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First off, I'm running Rasbian with NOOBS.

I was following a tutorial on creating a new partition here: How do I create and mount a partition using the remainder of my SD card? And I started wondering why there's un-partitioned space on the sd card to begin with? Can I count on this always to be the case if I install Raspbian using NOOBS? Or should it be expected that the root partition takes up the entire remaining space? Thanks in advance.

Info for accepted answer

The reason I asked this question is because I'm updating a fleet of raspberry pi's remotely. Part of my update requires making a new partition on the disk. I am worried that the method I cited won't work for every SD card on my devices even though they are cloned from the same image. It worked for the SD card I'm testing on but how do I know there will be unpartitioned space on EVERY card?

The answer below tells me basically... it's not guaranteed and also resizing the root file system is impossible without unmounting it I believe. So basically I can either first see if there is unpartitioned space and apply the update, or get notified that a certain device can't be updated... shoot

Edit #2:

@crasic pointed out that it is possible to resize the root partition via the boot parameters in /boot/config.txt. See his link in his answer

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    I don't think I'd ever use NOOBS for a group of Rasperry Pi's. For one thing, I think that support would be much easier if you just installed Raspian on it. – NomadMaker Aug 6 '18 at 19:43
  • @NomadMaker In retrospect, I agree with you. When I first developed the code, I was using an SD card with NOOBS and once I got everything working, I just cloned that card. Oh well, hindsight is 20/20! – Will N Aug 6 '18 at 19:46
  • If I had to support this fleet, I would redo the disk and use Raspian. Remember that while developing is one thing, but support is forever! Or maybe it just seemed that way. – NomadMaker Aug 6 '18 at 19:50
  • Yes, perhaps next batch of SD cards I will redo the "master" image and drop NOOBS! – Will N Aug 6 '18 at 19:58
  • W.r.t to your last point. Resizing the partition can be done with alternate init= like is done with default rpi resize script. So the payload would modify /boot/config.txt trigger a restart that would execute the resize and restart again into the resized system. – crasic Aug 6 '18 at 20:00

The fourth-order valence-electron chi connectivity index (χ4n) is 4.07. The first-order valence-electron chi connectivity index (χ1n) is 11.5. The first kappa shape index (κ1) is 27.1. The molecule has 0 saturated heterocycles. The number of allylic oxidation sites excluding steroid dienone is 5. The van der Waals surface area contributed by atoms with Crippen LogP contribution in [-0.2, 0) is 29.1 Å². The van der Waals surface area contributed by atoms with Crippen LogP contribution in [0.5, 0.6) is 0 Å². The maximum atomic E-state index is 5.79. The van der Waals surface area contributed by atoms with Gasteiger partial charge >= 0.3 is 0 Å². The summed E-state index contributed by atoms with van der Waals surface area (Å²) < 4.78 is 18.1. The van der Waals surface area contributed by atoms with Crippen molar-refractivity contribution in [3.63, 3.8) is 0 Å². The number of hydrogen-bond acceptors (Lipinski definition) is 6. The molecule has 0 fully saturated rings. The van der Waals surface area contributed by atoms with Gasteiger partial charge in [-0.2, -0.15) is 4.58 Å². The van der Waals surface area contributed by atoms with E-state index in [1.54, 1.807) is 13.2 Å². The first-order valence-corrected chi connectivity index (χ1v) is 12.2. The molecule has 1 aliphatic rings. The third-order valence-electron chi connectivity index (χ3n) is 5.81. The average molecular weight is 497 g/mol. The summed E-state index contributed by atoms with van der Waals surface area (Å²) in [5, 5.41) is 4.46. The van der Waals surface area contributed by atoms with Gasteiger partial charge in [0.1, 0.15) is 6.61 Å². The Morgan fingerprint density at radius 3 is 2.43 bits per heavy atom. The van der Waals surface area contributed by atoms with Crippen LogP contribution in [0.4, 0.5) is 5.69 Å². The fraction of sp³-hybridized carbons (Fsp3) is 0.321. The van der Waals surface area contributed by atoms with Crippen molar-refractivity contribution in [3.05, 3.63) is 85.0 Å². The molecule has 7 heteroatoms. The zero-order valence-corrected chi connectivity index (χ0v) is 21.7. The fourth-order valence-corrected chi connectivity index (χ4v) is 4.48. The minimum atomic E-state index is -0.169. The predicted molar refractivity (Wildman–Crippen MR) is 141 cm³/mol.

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By default, on first boot, for recent versions, Raspbian image expands the partition to fill the entire space. You can always trigger this resize manually as well using raspi-config as was indicated in an answer to the question you cited.

However, NOOBS changes this behavior by doing its own partitioning and perhaps not invoking this resize script. There is also an option to reserve a certain amount as a data partition directly from NOOBS. I do not believe it is default to leave unpartitioned space when doing a flat install with NOOBS.

If you need this space to always exist, you can either explicitly install with reserved space, manually partition, or modify the resize script to leave some room.

For details on how the resize-on-first-boot works, see my other answer.

There is space left because the OS image is shrunk to a minimal size to reduce the payload size and to support a wide range of SD card sizes (Otherwise you would be forced to use images for specific SD Card Sizes). The operating system provides tools to resize the partition, and has a boot script to automate the process.

  • Thanks @crasic . The reason why I ask is I'm remotely updating many raspberry pi's over the air and part of my update includes creating a new partition using the method I cited in my question. All the SD cards on the pi's were cloned from the same image and are the same size... do you think I can count on that method to work on all of them? Or did I get lucky that the one I tested it on had unpartitioned space? If I should post a new question let me know as I'm pretty new to the forum. Thanks again – Will N Aug 6 '18 at 19:23
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    If you are using identical images on identical SD cards, one could expect that the configuration is the same. However, since you did not consider/control for this when commissioning your fleet, there is still a chance that a few of them do not have this space. The tools used to expand a partition can be used to shrink one as well, so a reasonable approach would be to detect the presence of unpartitioned or unformated space and proceed only if detected. Collect the data from your fleet. If multiple units in your fleet fail, then you can distribute a payload that shrinks the root partition. – crasic Aug 6 '18 at 19:30
  • Great point thanks for your insight. I'll first check if there is room, if not, shrink the root partition (as 16 GB is way more than I need and I only need a little for my new one) and create my new one. – Will N Aug 6 '18 at 19:33

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